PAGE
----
Reaching out to the suicide prevention community
There is strength in numbers. Around the globe, many individuals and organizations are involved in efforts to prevent suicide. We can learn from each other, and strengthen the evidence base for effective interventions. Reaching out to those who are travelling the same road increases the likelihood that our collective efforts to reduce the numbers of people who die by suicide, and the numbers of people for whom these deaths have shattering effects, will be successful.
Reaching out to those who have been bereaved by suicide
Suicide is devastating for families; friends and community members who are left behind. They may experience a whole range of emotions, including grief, anger, guilt, disbelief and self blame. They may not feel that they can share these overwhelming feelings with anyone else. Therefore, reaching out to those who have lost someone to suicide is very important. As a result of the stigma surrounding suicide, those who are bereaved by suicide are often perceived differently from those who lose a family member through another cause of death. People who are bereaved may find that they are avoided by people who don’t know how to broach the subject or offer their condolences. Or they may just feel that others do not understand the intensity of their emotional response to the death of their loved one. Once again, a pro-active approach and offering a sympathetic, non-judgmental ear can make all the difference. Giving someone who has been bereaved by suicide the opportunity to talk about their loss, in their own time, on their own terms, can be a precious gift. Allowing them to express their full range of feelings can be cathartic and can help them to take the first small step in moving through their grief. Starting the conversation may be difficult, but it will almost certainly be appreciated.
Reaching out to put people in touch with relevant services
Although the support of friends and relatives is crucial for people who may be at risk of suicide and for people who have lost someone to suicide, it is not always enough. Often more formal help is also needed. Such help can take many forms, and is likely to vary from country to country. In high-income countries, it may include specialist mental health services and primary care providers, both of which offer clinical care. It may also include a range of community organizations which provide non-clinical support, as well as support groups and self-help groups. In low- and middle-income countries, the more clinically-focused services are less readily available, and there is a heavier reliance on community organizations. Part of reaching out to vulnerable individuals can involve helping to link them to relevant services.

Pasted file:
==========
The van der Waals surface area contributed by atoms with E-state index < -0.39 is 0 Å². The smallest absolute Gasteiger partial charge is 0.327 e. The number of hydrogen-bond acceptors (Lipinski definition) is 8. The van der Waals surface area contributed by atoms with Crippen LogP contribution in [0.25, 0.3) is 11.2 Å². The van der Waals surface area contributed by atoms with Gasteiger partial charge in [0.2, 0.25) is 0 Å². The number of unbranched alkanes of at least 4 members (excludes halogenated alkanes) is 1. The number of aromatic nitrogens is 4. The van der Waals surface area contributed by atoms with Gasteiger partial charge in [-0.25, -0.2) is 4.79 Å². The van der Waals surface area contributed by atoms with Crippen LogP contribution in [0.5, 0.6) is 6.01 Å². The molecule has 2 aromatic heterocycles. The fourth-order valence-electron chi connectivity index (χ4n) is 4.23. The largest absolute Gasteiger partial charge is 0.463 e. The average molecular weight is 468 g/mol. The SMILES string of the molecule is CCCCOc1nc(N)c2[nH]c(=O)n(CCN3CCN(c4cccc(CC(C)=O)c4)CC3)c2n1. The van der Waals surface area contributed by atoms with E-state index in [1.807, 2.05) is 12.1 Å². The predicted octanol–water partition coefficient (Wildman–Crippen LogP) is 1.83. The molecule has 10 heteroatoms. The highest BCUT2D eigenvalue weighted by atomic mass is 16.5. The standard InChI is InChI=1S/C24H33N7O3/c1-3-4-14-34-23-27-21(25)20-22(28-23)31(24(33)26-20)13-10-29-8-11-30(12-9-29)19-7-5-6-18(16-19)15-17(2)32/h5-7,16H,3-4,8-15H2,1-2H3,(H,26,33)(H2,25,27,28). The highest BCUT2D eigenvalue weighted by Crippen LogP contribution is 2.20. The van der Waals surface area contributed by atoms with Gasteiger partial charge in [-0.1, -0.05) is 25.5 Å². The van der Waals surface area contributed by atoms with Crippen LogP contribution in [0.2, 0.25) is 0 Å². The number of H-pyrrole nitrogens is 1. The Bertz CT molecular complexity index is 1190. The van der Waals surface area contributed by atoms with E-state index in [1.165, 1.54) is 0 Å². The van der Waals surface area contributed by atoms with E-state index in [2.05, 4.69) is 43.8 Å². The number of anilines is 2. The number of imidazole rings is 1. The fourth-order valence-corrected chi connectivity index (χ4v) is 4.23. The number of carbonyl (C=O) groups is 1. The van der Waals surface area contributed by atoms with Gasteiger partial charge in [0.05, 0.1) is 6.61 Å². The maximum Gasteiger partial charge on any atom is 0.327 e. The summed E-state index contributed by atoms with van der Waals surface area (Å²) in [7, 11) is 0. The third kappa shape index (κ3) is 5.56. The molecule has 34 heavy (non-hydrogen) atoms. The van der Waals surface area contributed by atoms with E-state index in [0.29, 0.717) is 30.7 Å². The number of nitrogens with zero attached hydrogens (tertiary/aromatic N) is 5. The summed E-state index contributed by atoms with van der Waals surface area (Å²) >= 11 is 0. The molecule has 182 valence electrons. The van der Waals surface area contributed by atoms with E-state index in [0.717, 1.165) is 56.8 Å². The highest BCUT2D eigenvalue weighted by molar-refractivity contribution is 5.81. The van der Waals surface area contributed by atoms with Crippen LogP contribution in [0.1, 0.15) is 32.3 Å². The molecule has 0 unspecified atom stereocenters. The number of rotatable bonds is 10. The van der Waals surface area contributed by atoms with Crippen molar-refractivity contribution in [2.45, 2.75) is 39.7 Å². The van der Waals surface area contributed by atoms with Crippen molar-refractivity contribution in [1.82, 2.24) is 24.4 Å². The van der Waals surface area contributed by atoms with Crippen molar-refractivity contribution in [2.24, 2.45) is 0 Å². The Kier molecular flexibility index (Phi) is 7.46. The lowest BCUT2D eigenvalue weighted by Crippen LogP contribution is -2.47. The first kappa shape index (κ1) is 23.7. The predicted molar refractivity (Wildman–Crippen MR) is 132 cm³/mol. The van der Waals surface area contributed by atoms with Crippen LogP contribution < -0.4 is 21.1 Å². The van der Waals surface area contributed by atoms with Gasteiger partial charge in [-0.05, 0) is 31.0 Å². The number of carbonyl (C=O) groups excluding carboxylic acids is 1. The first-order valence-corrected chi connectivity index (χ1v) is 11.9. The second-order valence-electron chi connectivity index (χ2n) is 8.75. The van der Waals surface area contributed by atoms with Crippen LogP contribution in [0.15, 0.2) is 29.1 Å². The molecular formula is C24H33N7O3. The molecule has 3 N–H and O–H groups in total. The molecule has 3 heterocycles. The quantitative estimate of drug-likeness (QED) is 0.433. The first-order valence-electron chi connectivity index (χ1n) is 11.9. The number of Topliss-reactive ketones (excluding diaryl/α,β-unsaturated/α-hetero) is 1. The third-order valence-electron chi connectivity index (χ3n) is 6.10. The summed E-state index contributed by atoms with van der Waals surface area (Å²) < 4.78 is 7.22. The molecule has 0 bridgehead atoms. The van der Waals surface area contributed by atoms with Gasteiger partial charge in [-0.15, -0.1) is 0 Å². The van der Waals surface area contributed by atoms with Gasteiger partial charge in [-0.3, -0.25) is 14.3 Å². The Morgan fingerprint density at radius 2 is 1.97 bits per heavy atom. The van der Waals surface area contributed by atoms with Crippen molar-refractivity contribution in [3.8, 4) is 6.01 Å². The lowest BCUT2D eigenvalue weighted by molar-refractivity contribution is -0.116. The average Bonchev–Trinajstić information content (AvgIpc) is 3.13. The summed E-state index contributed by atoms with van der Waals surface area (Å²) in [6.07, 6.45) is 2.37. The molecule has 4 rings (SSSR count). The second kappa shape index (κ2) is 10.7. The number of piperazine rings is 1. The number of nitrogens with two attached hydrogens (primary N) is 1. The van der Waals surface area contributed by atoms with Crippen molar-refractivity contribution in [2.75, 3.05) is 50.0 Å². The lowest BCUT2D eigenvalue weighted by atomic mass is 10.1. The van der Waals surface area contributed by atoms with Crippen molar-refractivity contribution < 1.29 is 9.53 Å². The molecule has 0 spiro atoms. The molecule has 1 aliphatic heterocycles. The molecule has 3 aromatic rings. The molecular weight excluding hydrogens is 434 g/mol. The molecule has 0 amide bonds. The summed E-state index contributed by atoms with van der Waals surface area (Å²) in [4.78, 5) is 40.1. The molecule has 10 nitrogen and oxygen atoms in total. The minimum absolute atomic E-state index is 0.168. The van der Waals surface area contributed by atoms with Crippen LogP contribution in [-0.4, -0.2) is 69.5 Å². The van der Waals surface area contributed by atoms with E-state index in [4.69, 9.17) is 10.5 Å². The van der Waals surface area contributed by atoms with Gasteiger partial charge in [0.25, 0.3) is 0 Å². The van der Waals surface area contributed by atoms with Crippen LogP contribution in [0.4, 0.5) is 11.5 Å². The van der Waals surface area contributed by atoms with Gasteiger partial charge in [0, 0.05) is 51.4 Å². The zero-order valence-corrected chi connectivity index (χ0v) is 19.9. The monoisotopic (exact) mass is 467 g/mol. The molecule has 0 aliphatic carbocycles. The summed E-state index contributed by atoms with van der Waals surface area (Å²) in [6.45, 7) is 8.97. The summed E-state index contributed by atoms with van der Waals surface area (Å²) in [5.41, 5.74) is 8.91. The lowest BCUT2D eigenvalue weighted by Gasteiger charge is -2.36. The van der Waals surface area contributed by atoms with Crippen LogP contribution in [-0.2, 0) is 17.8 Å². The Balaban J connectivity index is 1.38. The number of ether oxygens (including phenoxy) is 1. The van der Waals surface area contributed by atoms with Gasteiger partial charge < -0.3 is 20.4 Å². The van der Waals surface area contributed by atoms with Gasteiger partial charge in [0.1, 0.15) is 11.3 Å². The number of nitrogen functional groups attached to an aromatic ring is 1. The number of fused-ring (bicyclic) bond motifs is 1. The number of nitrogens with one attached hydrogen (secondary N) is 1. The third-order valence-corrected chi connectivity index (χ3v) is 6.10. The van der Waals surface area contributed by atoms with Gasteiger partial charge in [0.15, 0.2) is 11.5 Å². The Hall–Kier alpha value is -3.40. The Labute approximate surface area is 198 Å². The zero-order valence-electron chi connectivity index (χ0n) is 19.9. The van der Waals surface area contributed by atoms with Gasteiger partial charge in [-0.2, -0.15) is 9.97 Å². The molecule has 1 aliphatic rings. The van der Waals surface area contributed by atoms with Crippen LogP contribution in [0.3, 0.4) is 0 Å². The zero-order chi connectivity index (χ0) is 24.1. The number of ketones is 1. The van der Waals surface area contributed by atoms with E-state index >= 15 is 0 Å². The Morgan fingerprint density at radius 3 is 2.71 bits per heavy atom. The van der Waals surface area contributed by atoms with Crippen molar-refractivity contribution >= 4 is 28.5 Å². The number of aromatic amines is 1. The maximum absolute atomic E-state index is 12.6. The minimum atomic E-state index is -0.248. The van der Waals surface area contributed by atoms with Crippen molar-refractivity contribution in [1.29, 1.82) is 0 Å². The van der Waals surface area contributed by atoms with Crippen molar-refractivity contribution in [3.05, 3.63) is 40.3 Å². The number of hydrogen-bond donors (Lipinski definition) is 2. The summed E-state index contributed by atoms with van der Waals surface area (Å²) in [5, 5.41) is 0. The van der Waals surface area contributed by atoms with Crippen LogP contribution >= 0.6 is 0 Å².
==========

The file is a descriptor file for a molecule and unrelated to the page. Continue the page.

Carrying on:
Reaching out on World Suicide Prevention Day
On September 10th, join with others around nation and the world who is working towards the common goal of preventing suicide. Check in on someone you may be concerned about, listen to what they say, how they say it and show them kindness and support. Investigate ways of linking in with others who are trying to prevent suicide in our community, our country, or internationally. Show our support by organizing or taking part in a World Suicide Prevention Day activity in our community and/ or join in with IASP’s Cycle Around the Globe
Objective of celebration of World Suicide Prevention Day 2015:
World scenario suicide incident: Source WHO and IASP
National scenario of suicide incident: Nepal Police
Fiscal Year 2071/072(16th July 2014-15th July 2015)
High Risk Groups for Suicide incident
Major Risk Factors for Suicide incident
Common Classification of Suicide Methods
Some warning Signs for Suicide
These signs may mean someone is at risk for suicide. Risk is greater if a behavior is new or has increased and if it seems related to a painful event, loss or change.
Additional Warning Signs of Suicide
Needs for Suicide Prevention Sector in Nepal